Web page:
He says he has watched the likes of Chirewa at Playford Road: “Yes, I’ve seen them train, I’ve seen them play, the lads at night. While you’re tucked up in your bed I’m watching the kids train.
“The academy deserve great credit for the kids that are coming through. As I’ve said before, you never, ever know. But they’ve got ability, that’s for sure.
“We had to get permission from his school and release from his school. I just think it’s brilliant, I think it’s a great story.
“He’s a young kid, him and Gibbo will go back and train at their level but this just gives them a little taster of what being a footballer can be like. It’s a good story.”
Lambert says that giving youngsters games has been a real positive of a competition of which he isn’t otherwise a fan.
“From that aspect yes, but long-term it’s not good because we play too many games in this country, the fixture pile-up, too many games,” he said. “But on that side of it, it’s OK.”
Lambert has a history of playing young players at his previous clubs and he insists it wasn’t a gamble giving them their chance this evening.
“It’s not a punt, it’s not a risk because I know they can do it. I know they can handle the ball,” he said.
“I know they can do things with it, I’m really proud of them. We dominated the game, start to finish. We’ve had so much dominance, so much great play.
“Colchester played a strong side, and we got beaten by a tackle. That’s the game. It’s not the result, the result doesn’t matter, it’s how well we played.”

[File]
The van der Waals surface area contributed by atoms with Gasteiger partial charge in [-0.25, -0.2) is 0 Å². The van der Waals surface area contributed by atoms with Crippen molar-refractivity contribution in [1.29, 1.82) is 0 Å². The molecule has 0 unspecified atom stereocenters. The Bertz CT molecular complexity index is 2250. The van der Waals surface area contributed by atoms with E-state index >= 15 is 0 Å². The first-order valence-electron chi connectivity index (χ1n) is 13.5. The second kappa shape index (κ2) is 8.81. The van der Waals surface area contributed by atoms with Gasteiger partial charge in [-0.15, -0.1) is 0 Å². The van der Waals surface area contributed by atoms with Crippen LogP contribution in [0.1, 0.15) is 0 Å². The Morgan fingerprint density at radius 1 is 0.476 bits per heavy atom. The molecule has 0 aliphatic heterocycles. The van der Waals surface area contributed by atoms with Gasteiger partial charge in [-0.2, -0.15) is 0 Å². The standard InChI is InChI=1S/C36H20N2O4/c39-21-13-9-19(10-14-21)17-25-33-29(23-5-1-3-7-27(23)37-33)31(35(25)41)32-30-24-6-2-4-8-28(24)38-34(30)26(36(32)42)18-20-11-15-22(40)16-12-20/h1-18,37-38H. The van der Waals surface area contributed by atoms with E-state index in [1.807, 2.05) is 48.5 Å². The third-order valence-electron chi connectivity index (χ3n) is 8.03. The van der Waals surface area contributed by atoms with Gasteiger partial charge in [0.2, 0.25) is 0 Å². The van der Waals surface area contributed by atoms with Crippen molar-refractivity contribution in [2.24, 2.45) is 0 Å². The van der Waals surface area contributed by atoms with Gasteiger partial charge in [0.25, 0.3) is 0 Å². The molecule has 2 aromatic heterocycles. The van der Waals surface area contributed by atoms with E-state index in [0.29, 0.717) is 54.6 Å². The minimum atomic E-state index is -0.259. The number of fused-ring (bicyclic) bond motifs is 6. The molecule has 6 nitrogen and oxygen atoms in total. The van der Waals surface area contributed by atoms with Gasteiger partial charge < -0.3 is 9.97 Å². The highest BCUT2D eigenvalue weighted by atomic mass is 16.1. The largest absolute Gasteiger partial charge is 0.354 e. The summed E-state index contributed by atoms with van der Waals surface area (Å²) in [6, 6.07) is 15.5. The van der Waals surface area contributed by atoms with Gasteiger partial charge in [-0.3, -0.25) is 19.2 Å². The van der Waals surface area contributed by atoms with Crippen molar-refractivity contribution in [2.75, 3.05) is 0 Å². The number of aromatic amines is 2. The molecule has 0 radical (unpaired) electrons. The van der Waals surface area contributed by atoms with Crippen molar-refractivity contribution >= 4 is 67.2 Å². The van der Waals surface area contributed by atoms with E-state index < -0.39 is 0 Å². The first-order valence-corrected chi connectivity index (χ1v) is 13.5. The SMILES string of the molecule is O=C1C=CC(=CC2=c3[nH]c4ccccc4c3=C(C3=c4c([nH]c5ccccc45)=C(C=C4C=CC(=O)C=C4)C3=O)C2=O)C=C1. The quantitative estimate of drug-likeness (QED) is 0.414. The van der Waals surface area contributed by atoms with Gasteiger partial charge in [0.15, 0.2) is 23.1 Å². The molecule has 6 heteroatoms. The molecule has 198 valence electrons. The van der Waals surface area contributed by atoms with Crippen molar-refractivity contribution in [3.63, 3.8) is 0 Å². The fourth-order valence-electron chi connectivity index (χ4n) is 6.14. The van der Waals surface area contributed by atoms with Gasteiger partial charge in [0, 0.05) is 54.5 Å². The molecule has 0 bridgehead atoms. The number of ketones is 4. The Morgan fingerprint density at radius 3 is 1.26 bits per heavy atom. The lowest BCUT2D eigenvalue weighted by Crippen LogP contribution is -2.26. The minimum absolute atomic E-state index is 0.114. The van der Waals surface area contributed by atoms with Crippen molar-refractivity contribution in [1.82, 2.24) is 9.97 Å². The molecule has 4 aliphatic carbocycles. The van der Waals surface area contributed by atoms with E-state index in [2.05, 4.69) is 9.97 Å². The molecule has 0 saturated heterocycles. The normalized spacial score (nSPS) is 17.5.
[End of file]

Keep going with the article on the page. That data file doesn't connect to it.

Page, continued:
He added: “It gives them a taster but I wouldn’t give them a taster for the experience. I think they can do little things with the ball. They can excite people, they can play with no fear.
“So from that point of view I’m really happy. We’ve got so many games coming up, but I’m happy deep down.”
One of the more experienced players involved, Emyr Huws, played his second full 90 minutes in four days, the first time the Welshman has played two whole games in such quick succession since Easter 2017 when the Blues beat Burton and then Newcastle.
“It’s incredible,” Lambert continued. “Even in the FA Cup, our back four, apart from Toto, started the season.
“Emyr has been in and out with his injury, but he’s getting better, that’s great for him that, it’s a big psychological boost for him doing back to back games. I think that’s great. There are so many good things there. I’m happy.”
Meanwhile, he says Kane Vincent-Young is doing well after his groin surgery: “He’s doing really well, Kane at the moment. We’ll see how he progresses through the next week or so.
“Lads will play in the FA Cup, then we’ve got the Blackpool game and the Wycombe game, so we’ve got loads of games. When you carry one or two knocks, it’s impossible to rest them.”
Colchester boss John McGreal admitted the winning goal was somewhat freakish.
“I thought Ryan played particularly well,” he told the Colchester Gazette. “He went in for the tackle, hit it and it’s sailed over their keeper.
“The keeper’s a man-mountain, so to beat him from there just shows the connection he had when he went in for the tackle.
“As he ran towards the bench, he looked really light-headed. I think it suddenly dawned on him he’d scored in a derby.”
The former Town defender added: “It was brilliant and nice for our fans to go home with a win in the derby.
“Ipswich had seven major players in their team. I know they rested a couple but those boys were in the Championship last year and now they’re top of League One.
“We know how difficult that division is from playing Coventry [in the FA Cup] on Saturday.
“That’s why it was such an excellent win for us. We were more disciplined defensively but it needed something brilliant or cheeky or lucky to win the game.
“As it was, it was a lucky strike that got us through but sometimes you need that in football.”